Negro League ballpark's rehab draws stars

Hinchliffe Stadium was home to the NY Black Yankees and NY Cubans

April 14th, 2021
Larry Doby Jr., Harold Reynolds, Omar Minaya, Paterson Mayor Andre Sayegh, CC Sabathia and Willie Randolph mark Hinchliffe Stadium's renovation.(Dan Cichalski)

PATERSON, N.J. -- For what may have been the first time in a generation, an audience stood at Hinchliffe Stadium for the national anthem on Wednesday.

Under a blue spring sky, Leon Moses from Paterson soul band The Kopestetics performed an a capella rendition of “The Star-Spangled Banner” to mark the official groundbreaking of a long-awaited renovation to one of the last remaining venues that once hosted Negro Leagues baseball. The hope is that the ambitious $94 million project -- which encompasses much more than the refurbishment of a sports arena -- will be completed in August 2022, and performances of the national anthem will become a regular occurrence.

Joining the politicians, developers, city employees and National Parks Service rangers at the groundbreaking were former Major Leaguers Harold Reynolds, CC Sabathia and Willie Randolph, as well as Mets ambassador and former general manager Omar Minaya. But the name uttered most throughout the ceremony, and in conversations afterward, was that of Larry Doby, the trailblazer and Hall of Famer who grew up in Paterson.

“One of the reasons why we picked today, April 14,” Paterson mayor Andre Sayegh said, “is because the gentleman who broke the color barrier in the American League with the Cleveland Indians was from Paterson, and the number he wore was 14.”

Doby played football and baseball for Eastside High School at Hinchliffe Stadium, and he was first spotted there by the Newark Eagles in 1942, eventually signing with them before becoming the AL’s first Black player with Cleveland in July 1947.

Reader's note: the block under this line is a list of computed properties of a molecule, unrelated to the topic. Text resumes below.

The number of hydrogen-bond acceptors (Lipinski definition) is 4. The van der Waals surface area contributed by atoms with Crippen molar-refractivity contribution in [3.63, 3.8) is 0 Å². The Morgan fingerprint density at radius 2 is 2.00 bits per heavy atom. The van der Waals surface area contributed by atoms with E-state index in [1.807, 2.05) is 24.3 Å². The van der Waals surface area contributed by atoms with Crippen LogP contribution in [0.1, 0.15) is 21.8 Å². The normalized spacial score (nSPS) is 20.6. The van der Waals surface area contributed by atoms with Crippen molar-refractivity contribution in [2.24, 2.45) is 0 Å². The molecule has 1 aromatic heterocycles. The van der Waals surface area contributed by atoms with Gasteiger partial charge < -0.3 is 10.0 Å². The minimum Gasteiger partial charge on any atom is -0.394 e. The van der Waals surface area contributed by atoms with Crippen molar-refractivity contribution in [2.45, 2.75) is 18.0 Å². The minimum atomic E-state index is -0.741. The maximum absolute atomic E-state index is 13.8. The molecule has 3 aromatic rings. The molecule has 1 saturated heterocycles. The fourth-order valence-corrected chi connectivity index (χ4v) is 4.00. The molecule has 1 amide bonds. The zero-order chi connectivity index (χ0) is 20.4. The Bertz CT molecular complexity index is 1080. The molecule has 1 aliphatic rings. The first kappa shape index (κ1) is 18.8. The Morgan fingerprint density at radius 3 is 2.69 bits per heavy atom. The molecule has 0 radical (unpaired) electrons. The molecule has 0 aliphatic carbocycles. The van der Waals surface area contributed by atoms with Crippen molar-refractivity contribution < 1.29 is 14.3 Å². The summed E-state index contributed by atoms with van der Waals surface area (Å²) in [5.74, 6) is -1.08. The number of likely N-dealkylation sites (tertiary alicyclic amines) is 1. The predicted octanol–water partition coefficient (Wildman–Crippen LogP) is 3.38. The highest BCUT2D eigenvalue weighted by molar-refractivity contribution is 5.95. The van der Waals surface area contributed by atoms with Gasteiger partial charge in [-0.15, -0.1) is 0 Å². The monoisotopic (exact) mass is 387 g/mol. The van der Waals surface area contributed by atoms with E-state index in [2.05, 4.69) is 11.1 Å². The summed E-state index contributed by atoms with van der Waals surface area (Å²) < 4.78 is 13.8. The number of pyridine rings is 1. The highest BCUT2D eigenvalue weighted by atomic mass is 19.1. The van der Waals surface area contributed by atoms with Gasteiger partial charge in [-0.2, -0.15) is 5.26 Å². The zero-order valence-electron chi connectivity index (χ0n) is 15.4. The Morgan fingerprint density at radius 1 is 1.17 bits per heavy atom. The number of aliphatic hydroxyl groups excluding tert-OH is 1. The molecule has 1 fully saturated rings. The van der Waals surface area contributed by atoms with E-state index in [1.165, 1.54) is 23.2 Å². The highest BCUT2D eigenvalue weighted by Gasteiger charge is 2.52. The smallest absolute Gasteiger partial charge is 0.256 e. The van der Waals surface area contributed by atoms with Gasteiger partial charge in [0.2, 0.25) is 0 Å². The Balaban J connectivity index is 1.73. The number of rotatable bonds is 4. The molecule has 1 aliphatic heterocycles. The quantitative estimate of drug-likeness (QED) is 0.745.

“This is where it all began for my father, and where the dreams that he had were realized as a young man,” Larry Doby Jr. said. “I'm so happy and proud that the place where my dad had a little something to do with will live forever. The stories will be told, the park will be kept.”

Hinchliffe Stadium, built in 1932 and named for the family of Mayor John V. Hinchliffe, served as a home field to the New York Black Yankees and New York Cubans. In ’33, the Black Yankees faced the Philadelphia Stars in the Negro World Series -- the “Colored Championship of the Nation.” Over the years, Hall of Famers Josh Gibson, Judy Johnson, Cool Papa Bell, Oscar Charleston, Martin Dihigo and Satchel Paige all dug their cleats into the dirt at the huge horseshoe stadium next to the Great Falls.

Ownership of Hinchliffe Stadium transferred from the city to the school district in 1963, but by the 1980s, the city’s schools were underfunded and in poor shape. Upkeep of the 10,000-seat stadium was not a priority and the venue was closed in '97. In the decades since, it fell into disrepair as vandals trashed former concession stands and locker rooms, the homeless took shelter in storage rooms, small fires damaged sections of the roof and trees took root in the bleachers where fans once stood and cheered.

Brian LoPinto, a co-founder of the non-profit Friends of Hinchliffe Stadium, watched it all happen, always fearing that the school district would opt for demolition over renovation.